This letter of mine was published in The Observer today – 14 May 2017. See below for more on why I want to see a new party.

“Will Hutton mentions creating a new party in a throwaway line at the end of his column on why the future for progressive politics looks less than inviting (“Never in my adult life has the future looked so bleak for progressives”, Comment).  “This should not be an afterthought. It is the one bright spot of hope in a desolate landscape and one that progressive media outlets such as the Observer should be championing. If 8 June sees Theresa May’s Conservatives returned to power, then moderate Labour, Lib Dem and Green politicians should finally agree to form a single progressive party and stop splitting the anti-Tory vote, as they have done since 1945.

“A beneficial side-effect of such a realignment will be that Jeremy Corbyn’s hard-left Labour will not join and can become marginalised by a much larger and more electable force. The left-of-centre party activists have become detached from their voters – witness the haemorrhaging of support from the Lib Dems after entering a coalition with the Tories that was opposed by many and the way that lifelong Labour supporters are deserting Corbyn.  What we need now is undeniable evidence to confirm that voters are crying out for change and political leaders with the backbone to put country before party and listen to them.”

I wrote this letter to The Observer because I think people from the Labour, Liberal Democrat and Green parties need to think very hard before the General Election about what happens after it – at the same time as fighting the campaign as hard as possible.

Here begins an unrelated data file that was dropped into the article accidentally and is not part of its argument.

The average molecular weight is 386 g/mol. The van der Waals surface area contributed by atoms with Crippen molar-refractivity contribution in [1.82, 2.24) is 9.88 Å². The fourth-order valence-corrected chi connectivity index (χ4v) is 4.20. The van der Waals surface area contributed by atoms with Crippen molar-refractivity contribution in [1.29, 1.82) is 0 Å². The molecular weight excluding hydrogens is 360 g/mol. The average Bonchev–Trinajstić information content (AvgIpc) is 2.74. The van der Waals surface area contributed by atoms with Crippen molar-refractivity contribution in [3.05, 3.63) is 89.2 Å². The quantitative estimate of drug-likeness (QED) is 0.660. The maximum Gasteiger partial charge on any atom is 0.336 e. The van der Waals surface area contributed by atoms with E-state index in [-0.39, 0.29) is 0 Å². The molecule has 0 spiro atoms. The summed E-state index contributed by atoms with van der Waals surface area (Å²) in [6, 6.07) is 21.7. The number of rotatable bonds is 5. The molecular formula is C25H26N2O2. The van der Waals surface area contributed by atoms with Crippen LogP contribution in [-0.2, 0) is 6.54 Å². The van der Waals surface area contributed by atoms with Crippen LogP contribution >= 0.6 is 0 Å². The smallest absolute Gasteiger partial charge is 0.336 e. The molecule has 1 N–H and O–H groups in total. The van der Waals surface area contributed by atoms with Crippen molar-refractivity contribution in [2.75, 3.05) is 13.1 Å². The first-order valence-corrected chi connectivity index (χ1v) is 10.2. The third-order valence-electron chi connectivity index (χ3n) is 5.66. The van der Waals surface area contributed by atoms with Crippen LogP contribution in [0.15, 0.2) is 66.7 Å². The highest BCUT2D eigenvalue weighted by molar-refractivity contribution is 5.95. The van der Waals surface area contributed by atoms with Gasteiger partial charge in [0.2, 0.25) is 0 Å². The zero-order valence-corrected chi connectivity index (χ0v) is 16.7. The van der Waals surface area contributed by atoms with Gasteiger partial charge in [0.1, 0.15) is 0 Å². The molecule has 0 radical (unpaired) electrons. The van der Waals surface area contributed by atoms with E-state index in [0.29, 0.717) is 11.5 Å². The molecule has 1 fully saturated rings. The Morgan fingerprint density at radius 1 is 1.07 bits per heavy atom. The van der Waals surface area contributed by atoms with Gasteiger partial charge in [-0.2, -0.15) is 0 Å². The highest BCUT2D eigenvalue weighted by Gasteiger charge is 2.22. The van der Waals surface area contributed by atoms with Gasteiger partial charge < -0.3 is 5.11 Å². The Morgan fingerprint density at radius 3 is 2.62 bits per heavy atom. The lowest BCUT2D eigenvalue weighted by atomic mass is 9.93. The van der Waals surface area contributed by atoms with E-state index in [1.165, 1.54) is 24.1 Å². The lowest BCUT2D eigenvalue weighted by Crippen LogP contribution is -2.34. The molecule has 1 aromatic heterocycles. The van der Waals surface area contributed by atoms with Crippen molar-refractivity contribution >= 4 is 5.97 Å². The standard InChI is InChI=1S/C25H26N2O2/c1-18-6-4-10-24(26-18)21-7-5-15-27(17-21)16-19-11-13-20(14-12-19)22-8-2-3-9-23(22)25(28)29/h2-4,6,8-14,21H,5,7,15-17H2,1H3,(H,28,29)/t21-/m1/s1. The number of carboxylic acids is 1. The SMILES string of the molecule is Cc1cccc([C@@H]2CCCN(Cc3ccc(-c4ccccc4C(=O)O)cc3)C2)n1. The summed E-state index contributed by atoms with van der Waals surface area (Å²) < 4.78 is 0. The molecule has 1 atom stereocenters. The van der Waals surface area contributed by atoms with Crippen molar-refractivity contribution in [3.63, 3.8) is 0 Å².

By the way, on that last point, if you’re left-of-centre and want something to motivate you, visit bookies Paddy Power who think the most likely outcome for the Tory share of the vote on 8 June is 50% or more – odds of 5/2. If that happens, it will be the first time since 1945 that the winning party gains more than half the votes. Not good for democracy, not good for the country – and a good reason to knock on doors and get voters out to stop it happening.

But after the election, we need to figure out how we’ve reached this situation. Not so long ago, things were so different. In 1997, the left-of-centre parties gained 19 million votes between them, while the right – Tories and Ukip – gained 10 million. By 2010, the left of centre total had slipped to 16 million, with the right up to 12 million – creating a hung Parliament and the Con-Lib coalition. In 2015, for the first time since the Second World War, the right-of-centre parties had more votes than the left – 15 million versus 13 million.  Then in 2016, 17.5 million voted to leave the EU – beating the 16 million for staying – which even the bookies didn’t predict.


So, how do we stop their trend? First I think we need to recognise that the worlds in which the Labour, LibDem and even Green parties were created are now history.   We have moved into a harsher, tougher place.

Globalisation and new technology have removed traditional industries such as shipbuilding, steel-making and replaced them with call centres, financial services and zero-hours contacts. Families and communities have become less cohesive, with more family breakdowns and declines in the clubs, churches and pubs that once held society together. The right-wing media machine has lost all contact with objective journalism and joined with the Tory party to form a formidable political propaganda machine that falsely blames all these ills of modern society on scroungers, migrants and Brussels.  Meanwhile, right-wing millionaires fund organisations that use data farming and advanced algorithms to target voters and corral them into their camps. In other words, bad things have happened that make people feel uneasy and they have then been presented by skillful propagandists with a plausible but false explanation. The precedents are chilling.